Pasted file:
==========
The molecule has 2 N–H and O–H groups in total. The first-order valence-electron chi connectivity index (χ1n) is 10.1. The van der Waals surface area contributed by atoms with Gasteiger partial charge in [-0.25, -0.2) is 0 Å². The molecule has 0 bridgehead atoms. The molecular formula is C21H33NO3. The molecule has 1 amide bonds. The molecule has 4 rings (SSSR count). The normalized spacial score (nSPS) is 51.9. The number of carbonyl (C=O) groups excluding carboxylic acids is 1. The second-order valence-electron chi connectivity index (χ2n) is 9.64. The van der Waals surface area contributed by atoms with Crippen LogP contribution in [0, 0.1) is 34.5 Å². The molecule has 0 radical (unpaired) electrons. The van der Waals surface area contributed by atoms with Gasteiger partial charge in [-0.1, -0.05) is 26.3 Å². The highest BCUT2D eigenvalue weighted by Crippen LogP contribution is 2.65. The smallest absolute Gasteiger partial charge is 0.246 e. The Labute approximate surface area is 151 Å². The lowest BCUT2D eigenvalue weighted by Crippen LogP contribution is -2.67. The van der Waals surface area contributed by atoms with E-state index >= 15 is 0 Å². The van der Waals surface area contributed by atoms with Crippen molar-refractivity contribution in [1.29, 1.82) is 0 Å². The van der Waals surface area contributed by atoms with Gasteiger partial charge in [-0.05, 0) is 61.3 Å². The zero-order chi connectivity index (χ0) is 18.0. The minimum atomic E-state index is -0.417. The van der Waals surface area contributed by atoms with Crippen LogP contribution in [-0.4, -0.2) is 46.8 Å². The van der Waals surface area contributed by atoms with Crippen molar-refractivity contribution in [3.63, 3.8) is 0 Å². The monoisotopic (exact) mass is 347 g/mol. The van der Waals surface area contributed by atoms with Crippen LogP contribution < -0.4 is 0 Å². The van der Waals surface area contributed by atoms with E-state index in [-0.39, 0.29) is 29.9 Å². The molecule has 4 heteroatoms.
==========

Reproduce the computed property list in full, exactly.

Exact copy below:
The molecule has 2 N–H and O–H groups in total. The first-order valence-electron chi connectivity index (χ1n) is 10.1. The van der Waals surface area contributed by atoms with Gasteiger partial charge in [-0.25, -0.2) is 0 Å². The molecule has 0 bridgehead atoms. The molecular formula is C21H33NO3. The molecule has 1 amide bonds. The molecule has 4 rings (SSSR count). The normalized spacial score (nSPS) is 51.9. The number of carbonyl (C=O) groups excluding carboxylic acids is 1. The second-order valence-electron chi connectivity index (χ2n) is 9.64. The van der Waals surface area contributed by atoms with Crippen LogP contribution in [0, 0.1) is 34.5 Å². The molecule has 0 radical (unpaired) electrons. The van der Waals surface area contributed by atoms with Gasteiger partial charge in [-0.1, -0.05) is 26.3 Å². The highest BCUT2D eigenvalue weighted by Crippen LogP contribution is 2.65. The smallest absolute Gasteiger partial charge is 0.246 e. The Labute approximate surface area is 151 Å². The lowest BCUT2D eigenvalue weighted by Crippen LogP contribution is -2.67. The van der Waals surface area contributed by atoms with E-state index >= 15 is 0 Å². The van der Waals surface area contributed by atoms with Crippen molar-refractivity contribution in [1.29, 1.82) is 0 Å². The van der Waals surface area contributed by atoms with Gasteiger partial charge in [-0.05, 0) is 61.3 Å². The zero-order chi connectivity index (χ0) is 18.0. The minimum atomic E-state index is -0.417. The van der Waals surface area contributed by atoms with Crippen LogP contribution in [-0.4, -0.2) is 46.8 Å². The van der Waals surface area contributed by atoms with Crippen molar-refractivity contribution in [3.63, 3.8) is 0 Å². The monoisotopic (exact) mass is 347 g/mol. The van der Waals surface area contributed by atoms with Crippen LogP contribution < -0.4 is 0 Å². The van der Waals surface area contributed by atoms with E-state index in [-0.39, 0.29) is 29.9 Å². The molecule has 4 heteroatoms.